Only 20 mins after the start at the high school, this stage was an all-out wake up call. Speeds of up to 40mph were seen down here; lots of tight bends, chunky gravel and slower riders meant that you had to be steady on the brakes and take time setting up for corners unless you’re Tydeman Newman! A little false flat before the last descent to the finishing beam ensured you were suitably worn out for the long drag to the first feed station.
Feed station 1: Brodick Castle
Wow, worth the mention alone. Situated in the grounds of Brodick Castle a combination of the National Trust, Arran volunteers and local businesses put on an absolute feast FOC, we had:
Arran Ice Cream
Chimpanzee Isotonic drinks
Water (of course)
Arran Gin, yes GIN, FREE GIN!?!
Greed took over everyone here, and it didn’t quite sit well for….
Stage 2: Lung Buster
Ouch, then more ouch. We were given around 5 miles to suitably digest our Gin, ice cream and flapjack feast then we turned off the road and were met with the second stage. This was a near 2-mile stage which was around an 8% gradient all the way with several steep sections of 18 to 20% which were slippery with water and mud from a few stream crossings. It was hard enough climbing these at those inclines but the mud and bodies lying everywhere made it even harder. Each step required an effort that took the next flattish section to recover, only to hit another sending you into total oxygen debt. A tough stage but technically difficult and kept your brain ticking over.
Stage 2 to Lunch transfer: WOW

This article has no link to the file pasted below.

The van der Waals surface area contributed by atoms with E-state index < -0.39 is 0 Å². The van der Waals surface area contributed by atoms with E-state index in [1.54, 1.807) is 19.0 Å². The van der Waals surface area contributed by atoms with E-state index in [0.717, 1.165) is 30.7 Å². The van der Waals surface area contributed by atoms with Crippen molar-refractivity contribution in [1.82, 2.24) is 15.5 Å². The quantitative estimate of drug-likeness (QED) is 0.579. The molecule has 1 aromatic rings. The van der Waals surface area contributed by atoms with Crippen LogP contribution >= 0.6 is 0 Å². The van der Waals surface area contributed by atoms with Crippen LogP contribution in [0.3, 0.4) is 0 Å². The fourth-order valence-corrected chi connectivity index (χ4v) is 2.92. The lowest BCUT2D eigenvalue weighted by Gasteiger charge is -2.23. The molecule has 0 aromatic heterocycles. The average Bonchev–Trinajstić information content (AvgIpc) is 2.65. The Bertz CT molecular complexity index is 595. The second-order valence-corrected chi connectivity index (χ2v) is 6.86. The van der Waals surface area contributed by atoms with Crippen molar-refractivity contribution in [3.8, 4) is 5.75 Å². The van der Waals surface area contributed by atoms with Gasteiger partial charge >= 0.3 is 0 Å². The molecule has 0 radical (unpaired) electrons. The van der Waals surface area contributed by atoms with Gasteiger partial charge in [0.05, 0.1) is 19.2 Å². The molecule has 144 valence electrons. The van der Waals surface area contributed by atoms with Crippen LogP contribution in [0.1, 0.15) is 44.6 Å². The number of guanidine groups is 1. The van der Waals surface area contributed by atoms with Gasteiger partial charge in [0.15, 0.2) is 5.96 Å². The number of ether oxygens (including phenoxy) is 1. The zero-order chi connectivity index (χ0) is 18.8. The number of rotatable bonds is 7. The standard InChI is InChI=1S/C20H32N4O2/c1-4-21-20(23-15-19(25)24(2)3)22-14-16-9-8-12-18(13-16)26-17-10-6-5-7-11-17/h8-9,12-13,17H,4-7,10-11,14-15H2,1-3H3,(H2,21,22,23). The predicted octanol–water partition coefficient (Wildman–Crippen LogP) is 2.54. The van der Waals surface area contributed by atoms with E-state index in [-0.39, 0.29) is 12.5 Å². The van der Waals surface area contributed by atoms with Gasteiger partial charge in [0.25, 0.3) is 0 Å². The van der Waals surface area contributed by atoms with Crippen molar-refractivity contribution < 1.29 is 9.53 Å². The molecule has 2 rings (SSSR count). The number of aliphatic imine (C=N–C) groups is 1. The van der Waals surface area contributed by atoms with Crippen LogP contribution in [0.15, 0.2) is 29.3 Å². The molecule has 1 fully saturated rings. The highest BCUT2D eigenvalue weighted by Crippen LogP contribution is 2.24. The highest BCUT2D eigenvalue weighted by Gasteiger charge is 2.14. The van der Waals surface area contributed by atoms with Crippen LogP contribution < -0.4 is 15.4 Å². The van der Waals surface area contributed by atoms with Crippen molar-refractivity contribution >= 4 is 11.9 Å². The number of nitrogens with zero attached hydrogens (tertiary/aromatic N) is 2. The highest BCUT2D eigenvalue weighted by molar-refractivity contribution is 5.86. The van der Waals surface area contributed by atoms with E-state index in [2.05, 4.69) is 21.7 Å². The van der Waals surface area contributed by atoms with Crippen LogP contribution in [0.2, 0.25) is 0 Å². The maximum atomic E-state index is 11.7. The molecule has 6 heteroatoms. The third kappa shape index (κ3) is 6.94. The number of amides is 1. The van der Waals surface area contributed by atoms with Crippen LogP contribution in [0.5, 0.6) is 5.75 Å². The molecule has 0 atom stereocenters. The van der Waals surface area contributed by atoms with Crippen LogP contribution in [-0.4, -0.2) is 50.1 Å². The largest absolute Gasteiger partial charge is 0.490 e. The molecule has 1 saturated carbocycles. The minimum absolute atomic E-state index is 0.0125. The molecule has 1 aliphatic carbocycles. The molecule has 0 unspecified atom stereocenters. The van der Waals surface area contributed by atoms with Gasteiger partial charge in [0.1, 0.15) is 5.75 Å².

An incredible section of single-track, steep descents, waterfalls and views. One of my favourite moments which I enjoyed so much, I forgot to take pics.
Stage 3: Lunch Roll
We took on this stage straight after lunch. It was aptly named as again you hit this suitably stuffed with food.
This was an absolute beast, the longest stage at nearly 3.5miles and was a long fire road drag from top to bottom. The BBC even made camp at the top to capture the weary as they crossed the line.
This was a tricky one to pace as the gradient varied greatly with lots of blind corners/ summits so you couldn’t quite see what was coming next. I was riding blind, so I pretty much sat at my slightly uncomfortable to mega uncomfortable heart rate the whole way but should have had the mileage screen on too as it finished earlier than I thought. Oddly a lot of people enjoyed this stage, you could race your friend next to you or tactically use others for drafting. I quite fancy racing this stage again…
Feed station: Velo Café